I think I’m going to change the game’s name later on.
In the last weeks I spent some time playing around with Chris Crawford’s theories for Interactive Storytelling, based on the three lectures he recorded for his Encounter Editor for Siboot.
Also, I went to an event in Milan where Tim Schafer gave an hour-long interview, asked him a very specific question about Grim Fandango, then met him for about 30 seconds as he signed my copy of Full Throttle.
X greets Y. How will Y greet X back?
I made a little experiment about relationships between characters in adventure games. Not very sophisticated, probably, and most likely broken, but here goes.
I set up a simple event where the main character interacts with another. A simple greeting. X greets Y. Now, how will Y greet X back depends on three elements:
- How much does Y like X
- How positive or negative X’s greet is
- If Y perceives X’s greet as unexpected, how good is Y as a person
A little explanation on the last element. Basically I decided that if Y has affection for X and X, quite unexpectedly, is very rude to Y, then Y momentarily puts the affection aside and just uses what we could call “manners”.
If Y is a good person (positive Bad_Good value), then the answer would be something like: “Whoa, why did X do that? Ok, you know what, maybe it’s just a bad day or something upset X. Let’s not rush to conclusions“.
This is a very basic experiment, and it’s based on Chris Crawford’s work in Interactive Storytelling. Although I think I’m using this not in the same way he intended to, I still find it an interesting enough system to build better characters and gameworlds.
Everything happens behind the scenes, of course, but I wonder if characters’ behavior can still emerge and be tangible to the player, eventually.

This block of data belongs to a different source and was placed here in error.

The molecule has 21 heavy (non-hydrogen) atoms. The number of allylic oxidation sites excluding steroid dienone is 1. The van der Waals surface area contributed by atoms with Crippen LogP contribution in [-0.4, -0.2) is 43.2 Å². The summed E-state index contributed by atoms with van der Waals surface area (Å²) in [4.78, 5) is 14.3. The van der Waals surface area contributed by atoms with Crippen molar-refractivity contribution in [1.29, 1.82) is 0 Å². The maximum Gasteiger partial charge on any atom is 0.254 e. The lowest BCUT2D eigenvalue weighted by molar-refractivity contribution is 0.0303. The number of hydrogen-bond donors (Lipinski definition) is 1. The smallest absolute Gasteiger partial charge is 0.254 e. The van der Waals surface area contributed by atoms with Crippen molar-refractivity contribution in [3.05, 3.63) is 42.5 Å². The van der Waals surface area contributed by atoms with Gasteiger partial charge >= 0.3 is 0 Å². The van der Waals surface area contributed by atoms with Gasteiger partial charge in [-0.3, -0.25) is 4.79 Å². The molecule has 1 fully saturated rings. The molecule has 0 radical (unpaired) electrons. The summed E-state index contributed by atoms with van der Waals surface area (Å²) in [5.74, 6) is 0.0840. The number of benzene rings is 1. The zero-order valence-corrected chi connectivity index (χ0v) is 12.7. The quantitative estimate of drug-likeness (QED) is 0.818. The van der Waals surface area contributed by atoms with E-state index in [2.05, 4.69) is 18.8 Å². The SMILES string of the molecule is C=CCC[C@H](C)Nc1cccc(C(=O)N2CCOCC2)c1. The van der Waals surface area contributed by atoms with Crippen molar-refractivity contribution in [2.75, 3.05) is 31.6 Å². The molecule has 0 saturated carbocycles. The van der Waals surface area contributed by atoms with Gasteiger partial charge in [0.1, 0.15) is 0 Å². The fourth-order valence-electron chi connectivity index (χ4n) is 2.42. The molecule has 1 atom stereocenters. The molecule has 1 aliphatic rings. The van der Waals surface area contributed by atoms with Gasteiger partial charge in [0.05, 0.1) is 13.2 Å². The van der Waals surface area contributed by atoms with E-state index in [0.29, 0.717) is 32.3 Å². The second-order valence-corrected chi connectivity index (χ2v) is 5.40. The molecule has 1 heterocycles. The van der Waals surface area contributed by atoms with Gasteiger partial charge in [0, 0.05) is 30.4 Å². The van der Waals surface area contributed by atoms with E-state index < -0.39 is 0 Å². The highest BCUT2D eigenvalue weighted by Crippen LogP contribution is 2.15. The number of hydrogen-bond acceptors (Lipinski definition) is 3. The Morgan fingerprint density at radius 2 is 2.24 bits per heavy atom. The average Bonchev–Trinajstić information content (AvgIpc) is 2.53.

The way such events are structured (in other words, which elements are involved in the outcome) is purely based on my own perspective on such events, which should be the way in which this system lets me express my own creativity.
You can find Chris Crawford’s three-piece lecture about this system on YouTube:
Getting to see Tim Schafer
I attended this year’s Milan Games Week to meet Tim Schafer, responsible of thousands of hours of my own entertainment.
The first videogame I ever bought with my own money is Full Throttle and Grim Fandango is one of my favorite games.
I asked him a question about Grim Fandango.
My question was about the poems recited at the Blue Casket: did he remember writing them? Yes, he did. He actually answered that he would write those poems\dialog choices both using them to express stuff that he would not normally say out loud and use them as hints for current or later puzzles.
He thanked me for the question and I sat down again, flattered.
I always loved the role that poetry had in that game, especially at the open mic in the Blue Casket. I think I have been using poetry in my own games because of that very scene in Grim Fandango.
At the Blue Casket, Olivia Ofrenda would recite her poems and I really love how they would perfectly fit the game, create an even better mood and also support the story development.
I especially love the very last one she recites, which also wraps all that happened in the game and all that still has to come. It goes like this:
With bony hands, I hold my partner.
On soulless feet we cross the floor.
The music stops, as if to answer
an empty knocking at the door.
It seems his skin was sweet as mango,
when last I held him to my breast.
But now we dance this grim fandango,
and will four years, before we rest.
After the interview he gave, and the Q&A session, it was time for autographs and pictures session.
With me, I had my original Full Throttle copy in the unfortunately awful CTO budget edition. On the top of that, a bottle of water opened up in my backpack and the already-awful box got wet. I was furious.
Still, I managed to get it signed (“I have never seen this edition” – “Yep, it’s a really crappy one, but still: it’s the first game I ever bought with my own money!”).
And I even have a picture to show for posterity! Look at me and Tim laughing like old friends who never met!
I also laughed hard at the fact that the event issued pictures of him to use for autographs. They looked like holy prayer cards. It was hilarious.